Team:NCKU Tainan/Hardware

Hardware - iGEM NCKU

DEVICE / Hardware

1. Built and characterized a functional and affordable prototype for urine testing in the health care system.

2. Created an instructional video, a manual and lists of materials

3. Implemented Bio-safety to our device

4. Integrated with modeling

5. Cooperated with Tzu Chi University


Measuring fluorescence is an essential part of our project. The fluorescence level indicates the concentration of the reporter protein activated by glucose. However, the commercial devices of measuring fluorescence such as ELISA and fluorescent microscopy are too expensive and not user-friendly for the daily use. Therefore, we, iGEM NCKU, created a cost-friendly device, which is suitable for both public and health self-exam takers. This device would bridge the gap between scientific research and public acceptability.

We create a whole system to digitalize bio-signal and display the result in our daily life.

Compared with the blood sugar meter, we confronted two problems. First, how would users approach the urine test for a glucose level occasionally? Normally, people do not usually go to a hospital or a pharmacy just for a urine glucose test when they are not diagnosed with diabetes. It is time consuming and a waste of resources to use a single testing without any long term tracing. The second question is how we can bring this kind of knowledge beyond the lab? Not everyone has the lab resources, engineering background and most important, a lot of money, to assemble this device. Hence, we want to make this device available to the every one of us.

Measuring principle

The measuring principle of fluorescence is shown below. We use 435 nm blue laser to activate our samples. Then the activated samples will emit 605 nm red light thorough the filter which is designed to block the blue laser when reflected by the samples. We chose cut-off filter at cutting wavelength of 580 nm to eliminate the exciting light. The 605 nm red light then passes through the focusing lens to our detector to maximize the sensitivity of our device.

Device Design

The structure of our device would contain four parts, sample collection, detection, processing, and transmission.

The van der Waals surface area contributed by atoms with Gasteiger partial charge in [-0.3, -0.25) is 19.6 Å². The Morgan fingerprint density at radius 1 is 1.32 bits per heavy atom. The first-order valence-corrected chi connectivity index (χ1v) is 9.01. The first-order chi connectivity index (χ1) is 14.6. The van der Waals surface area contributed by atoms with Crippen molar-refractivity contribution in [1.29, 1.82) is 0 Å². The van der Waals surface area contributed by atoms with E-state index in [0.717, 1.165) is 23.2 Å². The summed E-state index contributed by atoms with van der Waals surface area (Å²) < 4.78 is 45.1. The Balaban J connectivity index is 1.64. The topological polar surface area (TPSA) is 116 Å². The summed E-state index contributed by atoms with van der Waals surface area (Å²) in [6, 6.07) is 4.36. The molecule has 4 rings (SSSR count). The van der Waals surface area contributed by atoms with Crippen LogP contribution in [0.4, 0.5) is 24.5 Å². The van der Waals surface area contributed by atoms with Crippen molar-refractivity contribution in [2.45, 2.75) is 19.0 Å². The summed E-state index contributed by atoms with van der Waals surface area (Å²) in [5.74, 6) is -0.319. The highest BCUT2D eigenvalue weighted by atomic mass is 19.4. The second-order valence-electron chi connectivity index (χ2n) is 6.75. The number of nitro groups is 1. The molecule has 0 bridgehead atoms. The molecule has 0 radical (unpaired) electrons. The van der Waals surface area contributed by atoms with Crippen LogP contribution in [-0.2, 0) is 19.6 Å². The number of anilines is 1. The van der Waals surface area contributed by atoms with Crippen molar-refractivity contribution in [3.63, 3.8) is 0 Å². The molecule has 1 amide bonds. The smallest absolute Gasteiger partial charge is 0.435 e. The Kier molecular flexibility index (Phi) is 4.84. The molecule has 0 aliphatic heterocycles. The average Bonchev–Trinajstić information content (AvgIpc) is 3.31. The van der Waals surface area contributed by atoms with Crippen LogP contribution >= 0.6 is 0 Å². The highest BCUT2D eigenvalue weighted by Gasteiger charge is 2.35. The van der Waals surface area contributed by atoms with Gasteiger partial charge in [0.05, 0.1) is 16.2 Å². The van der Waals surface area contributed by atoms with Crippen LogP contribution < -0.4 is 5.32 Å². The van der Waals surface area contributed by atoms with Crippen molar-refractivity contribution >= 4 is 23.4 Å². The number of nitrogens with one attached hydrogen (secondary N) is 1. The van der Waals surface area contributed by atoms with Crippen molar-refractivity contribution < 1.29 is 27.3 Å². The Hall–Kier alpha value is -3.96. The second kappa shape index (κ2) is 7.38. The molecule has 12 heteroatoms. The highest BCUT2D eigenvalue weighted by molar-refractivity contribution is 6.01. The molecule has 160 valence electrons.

1. Sample Collection

    We designed a urine collector connected to our device. It’s a plastic tube fixed in the toilet. With the specific angles, it is feasible to collect urine for both men and women. Next, a stepper motor can pump urine into out device that makes the data is accurate.

    The palstic tube is fixed to the to toilet wall with specific angle which allow men and women to use.

    Another design is the smart panel witch can do the whole process with pressing just one bottom.

  2. Detection

    As mentioned in the previous section, the detector of our device transforms the light intensity to the signal frequency and sends to the processor.

  3. Processing

    The signal then is sent to the processor. We chose Arduino as the processor, because Arduino is an open-source prototyping platform featuring as easy-to-use hardware and software. We coded our Arduino to initialize our detection, to filter our input signal and to measure the result kinetically.

  4. Transmission

    To visualize our data better, we designed an App on smart device (e.g. smart phone, wearables) to show the result. We used Bluetooth to transmit the digital and analog output to the smart devices. Also, the users are empowered to control the device through the smart devices on a user-friendly interface.

For further information, please check the Demonstrate page.

  • Arduino Mega
  • TSL 235R
  • LEE Filter 019
  • Light sensitive
  • Blue laser light 405 nm
  • Screen 16*2
  • Small breadboard
  • Male to Female DuPont Breadboard Jumper Wires
  • Power supply
  • Holder

[1] Rob H et al., Optical density sensor replacement, Second Semester Report (2009)

[2] S-Y Lee et al., Low-power wireless ECG acquisition and classification system for body sensor networks, IEEE Journal of Biomedical and Health Informatics (2015)